That animus also came with an unflinching support for police officers. On the campaign trail in 2015, Trump told a New England police union that he would issue an executive order to mandate the death penalty for suspected cop killers if elected president. “One of the first things I’d do in terms of executive order if I win would be to sign a strong, strong statement that will go out to the country, out to the world, that anybody caught killing a policeman, policewoman, police officer, anybody killing a police officer: death penalty,” he said. “It’s gonna happen. OK? We can’t let this go.” Such an executive order would be unconstitutional in at least three or four different ways, but Trump rarely acts with the Constitution in mind.
From time to time, Trump tries to act as if he were some different sort of person. In recent months, his campaign has worked to court black voters, ahead of the November elections, hoping to capitalize on former Vice President Joe Biden’s flawed record on criminal justice and other issues to weaken the Democrat’s support among black voters. The strategy already worked well for him in 2016: Though black voters preferred Hillary Clinton over Trump by a 9-to-1 ratio, black turnout also fell far below its levels under Barack Obama. That decline helped give Trump an edge in Midwestern battleground states and propelled him to a narrow Electoral College victory.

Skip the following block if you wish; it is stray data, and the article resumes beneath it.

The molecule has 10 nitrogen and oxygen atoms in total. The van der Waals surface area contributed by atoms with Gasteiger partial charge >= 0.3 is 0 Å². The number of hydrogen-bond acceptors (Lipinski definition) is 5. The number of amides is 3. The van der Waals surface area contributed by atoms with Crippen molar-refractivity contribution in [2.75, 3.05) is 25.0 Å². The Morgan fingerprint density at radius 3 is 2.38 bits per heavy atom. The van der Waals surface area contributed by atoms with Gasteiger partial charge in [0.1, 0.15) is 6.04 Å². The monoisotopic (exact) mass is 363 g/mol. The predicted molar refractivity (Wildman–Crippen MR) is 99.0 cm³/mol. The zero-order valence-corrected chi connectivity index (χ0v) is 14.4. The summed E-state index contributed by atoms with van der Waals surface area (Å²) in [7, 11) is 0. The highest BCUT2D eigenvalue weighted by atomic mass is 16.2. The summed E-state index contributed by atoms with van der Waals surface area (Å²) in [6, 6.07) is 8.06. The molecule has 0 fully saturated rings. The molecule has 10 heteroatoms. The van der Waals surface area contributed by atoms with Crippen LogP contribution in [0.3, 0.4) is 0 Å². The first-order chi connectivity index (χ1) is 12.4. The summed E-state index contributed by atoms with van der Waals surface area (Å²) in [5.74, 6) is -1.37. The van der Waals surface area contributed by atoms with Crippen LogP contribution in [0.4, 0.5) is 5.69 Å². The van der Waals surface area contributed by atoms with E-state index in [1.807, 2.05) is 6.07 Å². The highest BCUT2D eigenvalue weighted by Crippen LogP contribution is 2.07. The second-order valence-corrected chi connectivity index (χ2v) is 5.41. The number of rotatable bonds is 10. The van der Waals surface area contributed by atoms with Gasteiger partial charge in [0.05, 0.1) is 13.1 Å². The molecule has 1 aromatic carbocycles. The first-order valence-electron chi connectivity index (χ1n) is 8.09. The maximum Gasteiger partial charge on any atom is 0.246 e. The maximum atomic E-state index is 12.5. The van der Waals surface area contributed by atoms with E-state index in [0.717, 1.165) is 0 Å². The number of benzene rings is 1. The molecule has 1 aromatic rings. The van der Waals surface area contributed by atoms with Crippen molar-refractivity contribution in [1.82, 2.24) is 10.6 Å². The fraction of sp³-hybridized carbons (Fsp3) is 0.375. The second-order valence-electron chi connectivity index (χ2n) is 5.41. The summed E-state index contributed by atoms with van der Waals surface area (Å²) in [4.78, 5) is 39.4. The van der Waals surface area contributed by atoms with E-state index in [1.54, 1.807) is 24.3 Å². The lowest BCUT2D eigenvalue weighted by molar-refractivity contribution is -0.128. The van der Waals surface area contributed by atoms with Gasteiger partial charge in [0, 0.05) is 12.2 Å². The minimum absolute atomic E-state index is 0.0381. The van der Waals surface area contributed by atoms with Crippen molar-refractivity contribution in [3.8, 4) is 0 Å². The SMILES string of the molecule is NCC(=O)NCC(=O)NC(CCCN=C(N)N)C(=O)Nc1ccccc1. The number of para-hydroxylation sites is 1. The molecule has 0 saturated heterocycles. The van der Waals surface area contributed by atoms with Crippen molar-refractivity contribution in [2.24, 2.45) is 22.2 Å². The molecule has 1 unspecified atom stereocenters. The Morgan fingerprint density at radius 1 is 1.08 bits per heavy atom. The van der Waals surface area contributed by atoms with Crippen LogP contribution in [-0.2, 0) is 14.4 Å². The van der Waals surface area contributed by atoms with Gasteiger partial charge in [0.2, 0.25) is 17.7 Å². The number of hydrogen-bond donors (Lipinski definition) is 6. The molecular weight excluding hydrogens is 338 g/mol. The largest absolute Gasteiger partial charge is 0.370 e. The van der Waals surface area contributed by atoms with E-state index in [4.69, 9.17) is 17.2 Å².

But the president can rarely suppress his own worst instincts for long. What stands out about Trump’s remarks on Thursday night isn’t just the racism that animates them but also his reflexive support for violence and bloodshed—at least when it’s directed at the right people. Last fall, he regularly described the House’s impeachment inquiry as a “coup d’état” and favorably quoted supporters who warned it could lead to “civil war.” The implicit threat was that constitutional attempts to remove him from office were both illegitimate and tantamount to violence and that his supporters would be justified by responding in kind if they succeeded.
In recent days, Trump raised the specter of violence against his political opponents once more. He shared a video clip to his Twitter followers on Thursday in which a county commission in New Mexico claims that the “only good Democrat is a dead Democrat.” He also warned that if mail-in-ballot usage became widespread, it would lead to “MASSIVE FRAUD AND ABUSE” as well as “THE END OF OUR GREAT REPUBLICAN PARTY.” Thursday night showed that Trump is willing to demand bloodshed against Americans in a matter where he has nothing at stake. The implications for a November election, where he may lose the presidency, could not be darker.